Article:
Learnings and take-aways from #RPAbreakfast2016

Digital Workforce organized a unique breakfast seminar on the 2nd of November, discussing the role of RPA, Robotic Process Automation, as part of digital strategy. Over the morning hours, the industry’s leading movers and shakers shared their thoughts on the future of work with a packed audience.

What did we learn?

Professor Leslie Willcocks, London School of Economics:
Professor Willcocks is considered one of the world’s most respected researchers, speakers and business publications writers in knowledge work automation.

Many studies are flawed in both hype and fear related to RPA.

  • One of the biggest flaws is focusing on people being replaced by RPA. Due to over 50% increase in data handling and great increase in regulation, people are overworked. This fact has not been incorporated well in the future of work studies. RPA, more than anything else, offers a way to cope with the ever increasing amount of work.
  • The technology has been around since 2005 (as created by Blue Prism). RPA is today’s technology, whereas more complex solutions such as CA (cognitive automation) are at the proof of concept stage. Software robots are used to automate routine knowledge work done on the computer. RPA specifically fits rule-based, repetitive tasks.

Most RPA myths are false.

  • Based on studies, the following 6 myths are false:
    1. RPA is used to replace humans.
    2. Staff feels threatened by RPA.
    3. RPA brings jobs back offshore.
    4. RPA is only driven by cost savings.
    5. RPA replaces a full person’s job.
    6. Whole processes need to be automated to get a good business case.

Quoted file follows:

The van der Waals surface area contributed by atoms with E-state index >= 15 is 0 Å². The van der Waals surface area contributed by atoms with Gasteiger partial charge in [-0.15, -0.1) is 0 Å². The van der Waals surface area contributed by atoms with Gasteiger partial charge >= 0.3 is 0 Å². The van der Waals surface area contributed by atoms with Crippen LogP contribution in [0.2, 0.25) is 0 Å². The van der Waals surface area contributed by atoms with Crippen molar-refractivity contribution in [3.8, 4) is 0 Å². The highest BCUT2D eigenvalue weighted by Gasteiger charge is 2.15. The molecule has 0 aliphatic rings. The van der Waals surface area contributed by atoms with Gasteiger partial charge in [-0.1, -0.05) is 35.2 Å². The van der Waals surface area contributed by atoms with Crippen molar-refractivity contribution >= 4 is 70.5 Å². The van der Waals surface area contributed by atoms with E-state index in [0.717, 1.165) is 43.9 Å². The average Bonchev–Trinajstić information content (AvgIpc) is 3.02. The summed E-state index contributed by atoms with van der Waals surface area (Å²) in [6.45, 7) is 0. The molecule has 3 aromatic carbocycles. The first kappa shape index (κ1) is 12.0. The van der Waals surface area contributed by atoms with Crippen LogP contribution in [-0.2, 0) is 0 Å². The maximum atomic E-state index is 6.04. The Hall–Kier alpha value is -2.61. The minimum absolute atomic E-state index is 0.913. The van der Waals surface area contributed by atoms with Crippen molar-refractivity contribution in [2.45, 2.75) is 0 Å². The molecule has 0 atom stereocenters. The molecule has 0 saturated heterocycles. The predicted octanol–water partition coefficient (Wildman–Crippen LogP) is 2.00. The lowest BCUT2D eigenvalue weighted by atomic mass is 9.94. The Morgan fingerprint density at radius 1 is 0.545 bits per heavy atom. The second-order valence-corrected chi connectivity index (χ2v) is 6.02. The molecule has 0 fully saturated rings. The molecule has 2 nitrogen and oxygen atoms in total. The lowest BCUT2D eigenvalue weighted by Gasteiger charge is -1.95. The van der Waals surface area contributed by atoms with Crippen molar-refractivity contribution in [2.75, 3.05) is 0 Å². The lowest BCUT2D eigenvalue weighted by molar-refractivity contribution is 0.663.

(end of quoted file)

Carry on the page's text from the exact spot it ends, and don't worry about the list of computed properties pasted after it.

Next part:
• Supported by good management communication, employees often develop positive personal relationships with digital workers – giving them names and treating them as enthusiastic trainees.

Results suggest RPA will be embedded into all organizations over the near future.

  • RPA improves the customer experience by letting the organization focus on their core competences. The main force of RPA is taking the robot out of the human employee. As a result, studies find 30-40% increased efficiency!
  • The technology fits many situations and can be scaled very quickly. Organizations can massively decrease the baggage of regulatory processes, that increasingly burden companies.

Alastair Bathgate, Blue Prism CEO:
Bathgate is the co-founder and CEO of Blue Prism, a pioneering developer and global market leader of enterprise Robotic Process Automation (RPA) software.

RPA bridges the gaps between different systems.

  • Many organizations use multiple “legacy” systems, in some cases even thousands. These systems commonly lack integration between each other, a problem to which RPA offers a simple solution.
  • No changes to existing systems are needed!

Services industry can learn from manufacturing. 

  • Manufacturing industry worries about creating standardized processes, decreasing errors and efficiency. Service industry could benefit from adopting similar thinking and applying these objectives to RPA. Customers are being treated fairly when the service delivery process is consistent!
  • When you start with RPA, first think about what you want to achieve. If you want to scale RPA organization wide – communication is key. In the case of RPA the barriers to entry are more cultural than technical. It is recommended to assign a person to lead the change.

Digital workers offer a great opportunity to knowledge intensive organizations. We are excited to work with our customers to revolutionize their business efficiency and help create more full-filling jobs.

Thank you to all our guests and expert speakers!

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Find also professor Willcocks’ and Alastair Bathgate’s interviews in the media.